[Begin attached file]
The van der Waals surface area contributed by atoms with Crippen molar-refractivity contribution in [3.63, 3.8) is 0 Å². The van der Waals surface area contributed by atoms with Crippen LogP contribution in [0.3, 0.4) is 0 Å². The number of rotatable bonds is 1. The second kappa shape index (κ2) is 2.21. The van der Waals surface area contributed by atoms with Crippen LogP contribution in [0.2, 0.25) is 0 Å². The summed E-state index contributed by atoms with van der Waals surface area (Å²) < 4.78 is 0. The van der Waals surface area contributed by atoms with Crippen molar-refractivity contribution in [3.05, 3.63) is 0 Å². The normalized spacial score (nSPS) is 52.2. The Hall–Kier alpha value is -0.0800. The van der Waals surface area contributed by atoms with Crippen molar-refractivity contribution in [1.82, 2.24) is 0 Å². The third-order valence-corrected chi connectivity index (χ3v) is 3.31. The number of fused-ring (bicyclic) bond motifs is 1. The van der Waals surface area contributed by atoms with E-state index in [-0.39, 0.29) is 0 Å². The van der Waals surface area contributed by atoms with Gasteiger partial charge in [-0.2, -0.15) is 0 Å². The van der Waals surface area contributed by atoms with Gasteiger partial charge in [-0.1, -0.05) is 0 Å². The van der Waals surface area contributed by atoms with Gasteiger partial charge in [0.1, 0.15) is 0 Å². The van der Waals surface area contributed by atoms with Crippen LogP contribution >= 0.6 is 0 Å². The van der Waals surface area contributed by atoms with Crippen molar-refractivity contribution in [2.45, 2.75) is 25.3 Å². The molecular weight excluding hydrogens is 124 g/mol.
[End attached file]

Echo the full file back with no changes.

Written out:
The van der Waals surface area contributed by atoms with Crippen molar-refractivity contribution in [3.63, 3.8) is 0 Å². The van der Waals surface area contributed by atoms with Crippen LogP contribution in [0.3, 0.4) is 0 Å². The number of rotatable bonds is 1. The second kappa shape index (κ2) is 2.21. The van der Waals surface area contributed by atoms with Crippen LogP contribution in [0.2, 0.25) is 0 Å². The summed E-state index contributed by atoms with van der Waals surface area (Å²) < 4.78 is 0. The van der Waals surface area contributed by atoms with Crippen molar-refractivity contribution in [3.05, 3.63) is 0 Å². The normalized spacial score (nSPS) is 52.2. The Hall–Kier alpha value is -0.0800. The van der Waals surface area contributed by atoms with Crippen molar-refractivity contribution in [1.82, 2.24) is 0 Å². The third-order valence-corrected chi connectivity index (χ3v) is 3.31. The number of fused-ring (bicyclic) bond motifs is 1. The van der Waals surface area contributed by atoms with E-state index in [-0.39, 0.29) is 0 Å². The van der Waals surface area contributed by atoms with Gasteiger partial charge in [-0.2, -0.15) is 0 Å². The van der Waals surface area contributed by atoms with Gasteiger partial charge in [-0.1, -0.05) is 0 Å². The van der Waals surface area contributed by atoms with Gasteiger partial charge in [0.1, 0.15) is 0 Å². The van der Waals surface area contributed by atoms with Crippen LogP contribution >= 0.6 is 0 Å². The van der Waals surface area contributed by atoms with Crippen molar-refractivity contribution in [2.45, 2.75) is 25.3 Å². The molecular weight excluding hydrogens is 124 g/mol.